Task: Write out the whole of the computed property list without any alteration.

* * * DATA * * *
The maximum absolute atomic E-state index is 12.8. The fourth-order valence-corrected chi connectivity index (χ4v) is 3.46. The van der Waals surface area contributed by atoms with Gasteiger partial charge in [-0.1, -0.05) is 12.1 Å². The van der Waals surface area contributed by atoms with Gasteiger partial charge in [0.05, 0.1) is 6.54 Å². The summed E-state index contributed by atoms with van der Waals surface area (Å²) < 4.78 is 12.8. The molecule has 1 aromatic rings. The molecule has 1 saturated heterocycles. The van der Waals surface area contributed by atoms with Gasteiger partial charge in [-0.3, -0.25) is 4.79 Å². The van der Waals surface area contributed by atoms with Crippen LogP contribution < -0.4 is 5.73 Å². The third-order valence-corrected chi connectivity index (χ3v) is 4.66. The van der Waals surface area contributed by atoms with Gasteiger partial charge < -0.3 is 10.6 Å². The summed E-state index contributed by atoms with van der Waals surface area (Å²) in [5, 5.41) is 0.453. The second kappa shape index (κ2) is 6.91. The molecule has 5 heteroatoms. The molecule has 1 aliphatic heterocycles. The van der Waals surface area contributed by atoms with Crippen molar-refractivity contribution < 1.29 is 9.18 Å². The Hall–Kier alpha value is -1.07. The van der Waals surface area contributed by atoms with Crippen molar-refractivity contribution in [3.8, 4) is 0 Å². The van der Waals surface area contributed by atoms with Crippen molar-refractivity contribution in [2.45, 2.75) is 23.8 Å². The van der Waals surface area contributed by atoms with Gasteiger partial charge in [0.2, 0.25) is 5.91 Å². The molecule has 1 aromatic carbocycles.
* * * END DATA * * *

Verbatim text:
The maximum absolute atomic E-state index is 12.8. The fourth-order valence-corrected chi connectivity index (χ4v) is 3.46. The van der Waals surface area contributed by atoms with Gasteiger partial charge in [-0.1, -0.05) is 12.1 Å². The van der Waals surface area contributed by atoms with Gasteiger partial charge in [0.05, 0.1) is 6.54 Å². The summed E-state index contributed by atoms with van der Waals surface area (Å²) < 4.78 is 12.8. The molecule has 1 aromatic rings. The molecule has 1 saturated heterocycles. The van der Waals surface area contributed by atoms with Gasteiger partial charge in [-0.3, -0.25) is 4.79 Å². The van der Waals surface area contributed by atoms with Crippen LogP contribution < -0.4 is 5.73 Å². The third-order valence-corrected chi connectivity index (χ3v) is 4.66. The van der Waals surface area contributed by atoms with Gasteiger partial charge < -0.3 is 10.6 Å². The summed E-state index contributed by atoms with van der Waals surface area (Å²) in [5, 5.41) is 0.453. The second kappa shape index (κ2) is 6.91. The molecule has 5 heteroatoms. The molecule has 1 aliphatic heterocycles. The van der Waals surface area contributed by atoms with Crippen molar-refractivity contribution < 1.29 is 9.18 Å². The Hall–Kier alpha value is -1.07. The van der Waals surface area contributed by atoms with Crippen molar-refractivity contribution in [3.8, 4) is 0 Å². The van der Waals surface area contributed by atoms with Crippen molar-refractivity contribution in [2.45, 2.75) is 23.8 Å². The van der Waals surface area contributed by atoms with Gasteiger partial charge in [0.2, 0.25) is 5.91 Å². The molecule has 1 aromatic carbocycles.